When Marti Wolcott was a brand new Christian and a stewardess (pre-“flight attendant” days), she heard that you could let the Bible fall open and blindly point your finger at a verse and God would lead you to His personal message for your life. Fully believing this, she tried it, and landed on Matthew 28:18-20, “Therefore go and make disciples of all nations, baptizing them in the name of the Father and of the Son and of the Holy Spirit, and teaching them to obey everything I have commanded you. And surely I am with you always, to the very end of the age.” Convinced that this command was directed specifically to her and that God had given her the whole world to reach, she started by setting up a chapter of the Fellowship of Christian Airline Personnel in Los Angeles, selecting a Board of Christian pilots she met while working her flights, and setting up major events for airline employees to which she invited people she knew and met on her flights to come and speak like Hal Lindsey, Barry McGuire and evangelist Lane Adams. Hundreds came to Christ. Hundreds more were led by these through the process of multiplication. She then carried on the idea to other cities and domiciles across the country. She was basically taking on the whole airline industry — small potatoes to Marti, except that she had made a deal with God that she would get the airlines first as long as He would let her have the world next.
A couple of years later, someone gave her a copy of my album, “Still Life.” She didn’t know me from Adam, and was less impressed with my talent, but soon after that, she had the vision I mentioned yesterday of a circus net without poles that stretched as far as you could see, but what I didn’t tell you yesterday was that hovering over that net she saw me — the guy she didn’t even know on the album cover. Why would she have a vision of a perfect stranger? Little did she know that she was to meet that stranger through mutual friends, fall in love and become Marti Fischer. Marti was elated. Now she had someone with a similar mission to join forces with her. And when the world wide web came into being years later, everything came into focus. Soon the Catch was formed, and the Board of Directors after much deliberation charged us with the vision: “To introduce the Gospel of Welcome — Grace Turned Outward — to everyone, everywhere.” Marti had her calling back; look out world.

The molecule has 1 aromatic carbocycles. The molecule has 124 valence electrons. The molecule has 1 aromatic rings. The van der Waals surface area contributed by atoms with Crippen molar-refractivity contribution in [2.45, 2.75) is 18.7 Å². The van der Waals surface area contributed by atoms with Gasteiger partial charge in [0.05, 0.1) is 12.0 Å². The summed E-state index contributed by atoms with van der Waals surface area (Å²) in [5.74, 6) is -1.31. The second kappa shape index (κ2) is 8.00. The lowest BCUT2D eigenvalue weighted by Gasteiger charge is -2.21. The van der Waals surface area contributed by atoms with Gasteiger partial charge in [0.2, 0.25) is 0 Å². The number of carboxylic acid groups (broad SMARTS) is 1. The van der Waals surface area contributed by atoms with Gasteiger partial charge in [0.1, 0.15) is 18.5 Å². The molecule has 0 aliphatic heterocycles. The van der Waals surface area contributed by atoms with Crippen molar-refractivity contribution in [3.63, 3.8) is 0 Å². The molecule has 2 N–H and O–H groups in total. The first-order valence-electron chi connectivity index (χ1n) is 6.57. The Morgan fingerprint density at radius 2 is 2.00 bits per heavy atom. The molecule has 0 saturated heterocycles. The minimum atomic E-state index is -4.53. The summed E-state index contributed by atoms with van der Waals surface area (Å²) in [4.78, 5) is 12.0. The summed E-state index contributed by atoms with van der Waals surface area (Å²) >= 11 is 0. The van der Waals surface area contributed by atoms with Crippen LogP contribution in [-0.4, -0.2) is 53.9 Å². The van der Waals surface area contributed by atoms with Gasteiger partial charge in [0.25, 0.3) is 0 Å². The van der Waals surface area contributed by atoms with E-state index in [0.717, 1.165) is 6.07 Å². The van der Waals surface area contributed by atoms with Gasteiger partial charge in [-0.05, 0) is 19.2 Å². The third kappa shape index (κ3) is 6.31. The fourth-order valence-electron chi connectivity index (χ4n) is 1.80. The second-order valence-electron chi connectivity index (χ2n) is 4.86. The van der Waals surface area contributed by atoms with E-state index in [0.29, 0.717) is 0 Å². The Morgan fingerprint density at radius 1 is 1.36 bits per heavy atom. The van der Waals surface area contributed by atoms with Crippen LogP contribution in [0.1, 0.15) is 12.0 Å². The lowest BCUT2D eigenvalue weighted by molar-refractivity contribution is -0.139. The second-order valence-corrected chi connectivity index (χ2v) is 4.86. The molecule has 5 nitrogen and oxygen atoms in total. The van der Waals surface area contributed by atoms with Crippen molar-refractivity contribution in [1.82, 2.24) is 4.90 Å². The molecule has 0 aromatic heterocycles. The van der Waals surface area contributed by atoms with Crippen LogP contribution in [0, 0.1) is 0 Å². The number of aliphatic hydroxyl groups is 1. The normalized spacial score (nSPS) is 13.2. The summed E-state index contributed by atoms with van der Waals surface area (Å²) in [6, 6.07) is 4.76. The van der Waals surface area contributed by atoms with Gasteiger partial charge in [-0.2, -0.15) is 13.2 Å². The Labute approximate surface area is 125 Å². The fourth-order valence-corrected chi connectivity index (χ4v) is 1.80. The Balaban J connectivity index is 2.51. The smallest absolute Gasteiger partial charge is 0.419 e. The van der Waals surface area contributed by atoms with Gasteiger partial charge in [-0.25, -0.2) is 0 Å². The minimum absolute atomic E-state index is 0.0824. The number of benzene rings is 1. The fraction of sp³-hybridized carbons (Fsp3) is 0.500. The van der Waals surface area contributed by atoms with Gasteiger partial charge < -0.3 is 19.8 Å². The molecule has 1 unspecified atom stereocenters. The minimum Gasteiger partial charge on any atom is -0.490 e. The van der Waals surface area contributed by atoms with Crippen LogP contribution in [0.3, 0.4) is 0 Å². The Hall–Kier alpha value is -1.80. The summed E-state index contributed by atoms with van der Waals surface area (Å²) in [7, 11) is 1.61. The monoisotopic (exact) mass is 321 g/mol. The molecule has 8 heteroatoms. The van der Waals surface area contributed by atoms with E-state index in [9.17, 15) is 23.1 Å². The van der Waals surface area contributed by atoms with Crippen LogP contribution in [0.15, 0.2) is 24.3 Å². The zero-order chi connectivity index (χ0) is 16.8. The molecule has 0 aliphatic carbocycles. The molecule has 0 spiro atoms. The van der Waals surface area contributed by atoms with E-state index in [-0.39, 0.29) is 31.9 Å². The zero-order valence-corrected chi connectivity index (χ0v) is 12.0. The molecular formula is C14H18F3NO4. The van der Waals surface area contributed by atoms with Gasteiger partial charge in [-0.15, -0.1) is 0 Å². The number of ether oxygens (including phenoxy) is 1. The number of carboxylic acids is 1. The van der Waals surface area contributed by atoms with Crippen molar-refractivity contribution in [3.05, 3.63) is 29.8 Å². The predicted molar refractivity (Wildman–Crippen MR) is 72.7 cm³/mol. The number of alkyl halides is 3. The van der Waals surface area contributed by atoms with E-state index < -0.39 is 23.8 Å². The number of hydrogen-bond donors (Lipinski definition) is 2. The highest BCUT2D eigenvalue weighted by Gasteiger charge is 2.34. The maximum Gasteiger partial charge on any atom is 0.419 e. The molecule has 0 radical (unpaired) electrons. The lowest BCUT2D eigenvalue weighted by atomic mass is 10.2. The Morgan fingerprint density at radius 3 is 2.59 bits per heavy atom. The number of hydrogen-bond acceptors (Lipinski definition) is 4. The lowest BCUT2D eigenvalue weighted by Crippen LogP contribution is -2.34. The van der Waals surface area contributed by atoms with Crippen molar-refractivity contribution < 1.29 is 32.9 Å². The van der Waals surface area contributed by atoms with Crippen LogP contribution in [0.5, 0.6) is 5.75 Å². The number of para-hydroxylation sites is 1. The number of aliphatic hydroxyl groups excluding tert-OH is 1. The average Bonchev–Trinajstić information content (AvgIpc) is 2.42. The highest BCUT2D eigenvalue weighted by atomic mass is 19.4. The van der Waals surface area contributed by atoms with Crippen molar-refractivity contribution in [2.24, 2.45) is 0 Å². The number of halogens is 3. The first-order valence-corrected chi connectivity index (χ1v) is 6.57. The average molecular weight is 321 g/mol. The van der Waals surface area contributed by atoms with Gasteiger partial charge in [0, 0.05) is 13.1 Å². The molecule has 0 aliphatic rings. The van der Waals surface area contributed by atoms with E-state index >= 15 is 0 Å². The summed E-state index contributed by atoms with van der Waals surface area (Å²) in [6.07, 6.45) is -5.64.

Except that John was somewhere off on another planet content to write his daily Catch as long as it fit into the bigger vision, while leaving the real fulfillment of that vision to Marti and others. That’s a confession, by the way, and a statement of resolve that it won’t happen anymore. I’m ready now. I get it. The Catch is no longer just a blog; it is a multi-generational community of believers all in training as disciples to make disciples who will introduce the Gospel of Welcome — Grace Turned Outward — to everyone, everywhere. No longer spectators, we are workers in the field. This Catch Ministry belongs to all of us, not just a few of us, and certainly not just me.
Fred Rogers has staying power. A popular documentary and now a feature film about his life indicate how he has not left the consciousness of the generations he touched. In an article in The Times today about Joanne Rogers, Fred’s wife, Joanne talked about how people admired her husband and marveled about his character and what he accomplished, as if he were way beyond what they could ever aspire to. “People invariably say, ‘Well I can’t do that, but sure do admire him. I would love to do it.’ Well you can do it,” says Joanne. “I’m convinced there are lots of Fred Rogers out there.”
And there are lots of you out there. This vision belongs to all of us. I may have gotten a late start, but I believe that you and I and the Board of Directors can yet fulfill Marti’s verse in our lifetime. I’m in; are you?